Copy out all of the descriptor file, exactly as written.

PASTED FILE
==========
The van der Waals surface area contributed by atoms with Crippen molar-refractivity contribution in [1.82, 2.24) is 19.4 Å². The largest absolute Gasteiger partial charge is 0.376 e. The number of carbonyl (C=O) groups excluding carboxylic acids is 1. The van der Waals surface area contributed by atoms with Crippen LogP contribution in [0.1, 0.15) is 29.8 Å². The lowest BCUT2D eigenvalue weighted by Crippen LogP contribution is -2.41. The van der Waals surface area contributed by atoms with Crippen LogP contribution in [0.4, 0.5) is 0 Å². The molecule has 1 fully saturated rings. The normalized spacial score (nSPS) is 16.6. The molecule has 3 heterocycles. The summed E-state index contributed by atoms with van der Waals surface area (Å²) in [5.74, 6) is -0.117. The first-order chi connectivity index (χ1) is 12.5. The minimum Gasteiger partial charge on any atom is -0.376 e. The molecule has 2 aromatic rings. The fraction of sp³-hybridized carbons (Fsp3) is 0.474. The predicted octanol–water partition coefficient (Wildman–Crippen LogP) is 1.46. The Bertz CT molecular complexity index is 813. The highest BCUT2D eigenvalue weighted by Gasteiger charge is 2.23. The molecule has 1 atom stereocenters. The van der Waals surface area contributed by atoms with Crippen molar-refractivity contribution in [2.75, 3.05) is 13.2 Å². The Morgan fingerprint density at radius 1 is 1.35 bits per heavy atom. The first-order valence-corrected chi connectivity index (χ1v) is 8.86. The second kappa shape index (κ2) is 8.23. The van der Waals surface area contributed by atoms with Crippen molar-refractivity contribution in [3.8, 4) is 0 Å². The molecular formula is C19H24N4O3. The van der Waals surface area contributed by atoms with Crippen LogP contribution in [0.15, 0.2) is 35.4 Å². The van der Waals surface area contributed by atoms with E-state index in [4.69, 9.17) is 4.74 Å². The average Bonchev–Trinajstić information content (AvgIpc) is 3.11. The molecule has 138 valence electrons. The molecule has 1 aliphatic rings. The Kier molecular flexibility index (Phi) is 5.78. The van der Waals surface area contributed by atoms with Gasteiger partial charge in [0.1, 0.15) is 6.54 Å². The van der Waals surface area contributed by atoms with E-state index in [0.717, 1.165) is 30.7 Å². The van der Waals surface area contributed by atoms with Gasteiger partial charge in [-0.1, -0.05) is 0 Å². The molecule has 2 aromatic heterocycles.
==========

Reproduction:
The van der Waals surface area contributed by atoms with Crippen molar-refractivity contribution in [1.82, 2.24) is 19.4 Å². The largest absolute Gasteiger partial charge is 0.376 e. The number of carbonyl (C=O) groups excluding carboxylic acids is 1. The van der Waals surface area contributed by atoms with Crippen LogP contribution in [0.1, 0.15) is 29.8 Å². The lowest BCUT2D eigenvalue weighted by Crippen LogP contribution is -2.41. The van der Waals surface area contributed by atoms with Crippen LogP contribution in [0.4, 0.5) is 0 Å². The molecule has 1 fully saturated rings. The normalized spacial score (nSPS) is 16.6. The molecule has 3 heterocycles. The summed E-state index contributed by atoms with van der Waals surface area (Å²) in [5.74, 6) is -0.117. The first-order chi connectivity index (χ1) is 12.5. The minimum Gasteiger partial charge on any atom is -0.376 e. The molecule has 2 aromatic rings. The fraction of sp³-hybridized carbons (Fsp3) is 0.474. The predicted octanol–water partition coefficient (Wildman–Crippen LogP) is 1.46. The Bertz CT molecular complexity index is 813. The highest BCUT2D eigenvalue weighted by Gasteiger charge is 2.23. The molecule has 1 atom stereocenters. The van der Waals surface area contributed by atoms with Crippen molar-refractivity contribution in [2.75, 3.05) is 13.2 Å². The Morgan fingerprint density at radius 1 is 1.35 bits per heavy atom. The first-order valence-corrected chi connectivity index (χ1v) is 8.86. The second kappa shape index (κ2) is 8.23. The van der Waals surface area contributed by atoms with Crippen molar-refractivity contribution in [3.8, 4) is 0 Å². The molecular formula is C19H24N4O3. The van der Waals surface area contributed by atoms with Crippen LogP contribution in [0.15, 0.2) is 35.4 Å². The van der Waals surface area contributed by atoms with E-state index in [4.69, 9.17) is 4.74 Å². The average Bonchev–Trinajstić information content (AvgIpc) is 3.11. The molecule has 138 valence electrons. The molecule has 1 aliphatic rings. The Kier molecular flexibility index (Phi) is 5.78. The van der Waals surface area contributed by atoms with Gasteiger partial charge in [0.1, 0.15) is 6.54 Å². The van der Waals surface area contributed by atoms with E-state index in [0.717, 1.165) is 30.7 Å². The van der Waals surface area contributed by atoms with Gasteiger partial charge in [-0.1, -0.05) is 0 Å². The molecule has 2 aromatic heterocycles.